Zarxio one year on: US biosimilars market still riddled with uncertainty, expert
Sunday marked the year anniversary since Sandoz’s version of Amgen’s Neupogen (filgastrim) made history by becoming the first biosimilar product to be approved by the US Food and Drug Administration (FDA).
The product Zarxio was launched by the Novartis subsidiary in September and remains the sole biosimilar to have received the thumbs up by the Agency.
While a number of other filings have now been submitted through the dedicated 351(k) biosimilars pathway, Kevin Noonan - a partner at Chicago-based McDonnell Boehnen Hulbert & Berghoff LLP - said industry has learnt relatively little as to how the FDA might respond on the back of its actions with Zarxio.
“We can say that the pathway works for biosimilars with a proven track record in Europe and using biologic drugs that have been on the market a long time,” he told Biopharma-Reporter.com, but “we just don’t have the data for other types of biologics yet.”
He added the approval of Zarxio was very unlikely to have opened the approval floodgates from the FDA’s point-of-view.
“The agency has been under tremendous pressure to get a biosimilar to market and has resisted taking shortcuts. Monoclonal antibodies may face longer approval times because they are newer to market as biologics and there is less experience with them elsewhere, or because they are more complicated.”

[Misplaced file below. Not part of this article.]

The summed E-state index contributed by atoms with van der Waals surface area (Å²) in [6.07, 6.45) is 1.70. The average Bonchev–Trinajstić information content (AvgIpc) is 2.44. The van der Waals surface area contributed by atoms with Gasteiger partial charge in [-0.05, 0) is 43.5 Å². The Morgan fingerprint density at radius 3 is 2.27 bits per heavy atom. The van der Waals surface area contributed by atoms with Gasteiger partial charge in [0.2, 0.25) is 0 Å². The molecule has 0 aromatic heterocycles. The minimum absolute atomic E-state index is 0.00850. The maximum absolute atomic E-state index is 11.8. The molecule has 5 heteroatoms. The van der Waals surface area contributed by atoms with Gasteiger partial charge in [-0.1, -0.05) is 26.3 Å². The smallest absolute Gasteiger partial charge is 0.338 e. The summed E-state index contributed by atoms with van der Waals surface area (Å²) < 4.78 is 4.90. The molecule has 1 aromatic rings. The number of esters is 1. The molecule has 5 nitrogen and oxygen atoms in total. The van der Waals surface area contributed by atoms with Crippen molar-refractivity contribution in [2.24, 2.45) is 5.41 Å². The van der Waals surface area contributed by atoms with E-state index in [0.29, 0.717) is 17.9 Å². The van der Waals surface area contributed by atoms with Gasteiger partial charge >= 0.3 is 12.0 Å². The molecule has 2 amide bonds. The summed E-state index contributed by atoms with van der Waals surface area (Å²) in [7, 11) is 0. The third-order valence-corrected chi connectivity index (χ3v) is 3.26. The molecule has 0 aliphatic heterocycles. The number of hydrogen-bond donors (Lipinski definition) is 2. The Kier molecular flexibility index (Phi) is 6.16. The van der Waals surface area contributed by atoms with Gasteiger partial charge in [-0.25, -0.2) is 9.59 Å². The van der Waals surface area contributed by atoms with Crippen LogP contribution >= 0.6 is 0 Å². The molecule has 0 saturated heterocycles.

Celltrion version of J&J’s mAb Remicade – already available in Europe - was recommended by an FDA committee panel last month, and while approval is still not certain, commercialisation partner Pfizer has begun preparing for launch later this year.
After four months on the market, Zarxio had helped reduce Amgen’s market share to 76%. Amgen has also faced competition from Teva’s Granix (tbo-filgastrim), approved as a biologic, not a biosimilar, in 2014.
Noonan, an expert in biopharma IP, told us it is too early to tell how Zarxio’s impact has affected the overall biosimilar market in the US.
“Unlike conventional, small molecule drugs biologic drugs have much more physician involvement - they tend to be injectables - and so we can expect some resistance to change just from inertia.
“Also because of this doctor involvement and the lack of an interchangeable pathway adopting any biosimilar will require active involvement from the doctor, which removes any perceived buffer between a bad outcome and the doctor’s responsibility.”
As for pricing, Zarxio was launched at a 15% discount to its reference product, and Noonan said such low reductions, along with existing supply agreements, could also stifle biosimilar uptake.
“There will be lower economic pressure because the ‘generic’ discount is much less compelling (15-30%) than it is for traditional generics (80-90%).”
His comments mirror the results of a recent InCrowd survey which found the larger the discount, the more likely a US physician would prescribe the biosimilar rather than an originator biologic.